and still could not drown the sensation that she was about to vomit. She opted to forsake food entirely. By four o’clock her headache had progressed to be a railroad spike driven into the base of her skull. She may have abandoned the diet and lost the $300 non-refundable fee had she not spoken to her mother on the way home from work. Her head was pounding and her entire body was screaming for fried chicken and mashed potatoes swimming in gravy. She was fragile, just ripe for Roseanne to poke at her daughter’s weaknesses. “Arlene? Is something wrong? You didn’t ask me how my hair appointment was.” “Sorry Mom, I’m not feeling very well. I started this new diet and it’s making me feel lousy. I should just go to bed early and hope I feel better tomorrow.” “Oh Arlene.” Arlene could hear the disgust in her mother’s voice. Her mouth began to water. “Why bother? You know you won’t stick with it. What makes you think this time will be any different?” Her mother’s lack of faith in her stung. A quart of rocky road ice cream would have been a fitting balm. “Why put yourself through all that? It’s not like you’re going to find a man now. By the time I was your age I was looking forward to grandchildren.” Arlene’s mother measured a woman’s success by her figure and her husband, 5

neither of which Arlene possessed. Education, business acumen, social prestige meant nothing; they were in the realm of men. “I don’t know, Mom. I think it might just work this time. This Kista guy guarantees results. I need to hang up now. I’m going into a valley.” Talking to her mother frequently made Arlene run for a Hawaiian pizza. The sweet pineapple and salty bacon on a soft cushion of melted cheese could blunt her feelings of rejection, but she resisted. She would see this diet through if only to show her mother that she could do it. The next morning she still felt nauseous. Arlene wanted to stay in bed but she needed to get to the grocery store before work. On Day Three she was allowed to add three ounces of roasted chicken to her salad at lunch. Never had plain chicken seemed so enticing. She ran into the grocery store and picked up a bag of lettuce and a whole roasted chicken. Walking through the grocery store was torture. Each aisle posed a trap. The center aisles had crackers or cereal or chips on them. If she went around the side through produce, she would have to pass the bakery section where the fresh baguettes and cupcakes mocked her but frozen foods had ice cream and, her favorite, the Pepperidge Farm coconut cakes. She hurried through cleaning supplies to the express check-out line, hoping to get out of the building quickly, but all the self-service lanes were in use. Arlene would have to wait. The smell of baking bread wafted over from the bakery. She clenched the muscles in her legs to keep from running over and biting the crunchy crust of a baguette and into the soft satisfying center. The grey haired woman in front of Arlene was dithering with her wallet trying to find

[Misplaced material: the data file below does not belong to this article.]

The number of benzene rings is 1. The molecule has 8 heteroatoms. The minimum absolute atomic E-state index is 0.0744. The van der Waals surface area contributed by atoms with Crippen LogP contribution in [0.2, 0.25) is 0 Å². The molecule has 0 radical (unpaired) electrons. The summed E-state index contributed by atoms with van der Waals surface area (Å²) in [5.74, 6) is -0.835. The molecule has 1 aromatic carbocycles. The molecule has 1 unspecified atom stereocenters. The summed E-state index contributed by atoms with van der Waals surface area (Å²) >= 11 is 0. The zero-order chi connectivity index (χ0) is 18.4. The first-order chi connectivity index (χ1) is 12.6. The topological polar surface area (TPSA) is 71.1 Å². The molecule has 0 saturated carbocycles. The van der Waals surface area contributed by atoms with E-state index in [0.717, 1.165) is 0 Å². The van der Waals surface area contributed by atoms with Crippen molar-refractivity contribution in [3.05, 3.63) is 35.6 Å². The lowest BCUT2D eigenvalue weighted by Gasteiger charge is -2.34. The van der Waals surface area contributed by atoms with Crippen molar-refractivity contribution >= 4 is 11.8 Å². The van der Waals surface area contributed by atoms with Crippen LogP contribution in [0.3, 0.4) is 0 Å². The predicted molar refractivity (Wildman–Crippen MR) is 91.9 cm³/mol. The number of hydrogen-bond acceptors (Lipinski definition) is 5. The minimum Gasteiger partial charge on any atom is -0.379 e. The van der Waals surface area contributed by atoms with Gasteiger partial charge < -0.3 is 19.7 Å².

her shoppers rewards card to begin the automated process. Arlene itched to rip open one of the candy bars offering themselves up to her from beside the registers. Chocolate and caramel and nuts could allow her to wait patiently. The woman carefully lifted a jill of cream from her cart, slowly twirled it on the scanner until the machine let out a beep, then slowly picked up the cream as if it were a bomb and placed it in a plastic bag by itself. Arlene turned away in disgust. Her head was beginning to pound again. A refrigerator of Coca Cola hummed a siren song. She longed for its sweet syrupy relief. How much damage would just one Coke do? But then Arlene remembered the diet instructions saying that if she cheated, she would have to go back to day one and start over. As bad as day three was, it was better than day one. Arlene pulled her eyes away from the bottles of temptation and looked up. The lane was clearly marked ‘10 items or less’ but Arlene counted fourteen items in the cart in front of her. The woman was turning a box of Bran Buds over in her hands like a new and alien object. Anger rose within Arlene like bubbles in gravy. She stepped forward and grabbed the box. “The UPCs are on the side, you old troll. And you just wave it in front of the scanner thingie. If you can’t hack modern technology, let one of those half-wits over there check you out. Better yet, go back to the five and dime!” Arlene threw the box of cereal back at the stunned woman, shoved her purchases in her giant purse and stormed out of the store. The teenager overseeing the self-checkout aisle let her go. He was not about to risk confronting a crazed fat woman over a bag of lettuce and a roast chicken. As she squealed out of the parking lot, Arlene saw the older woman cautiously pushing her cart across the parking lot and was tempted to turn around and squash her under her bumper. She needed a straw-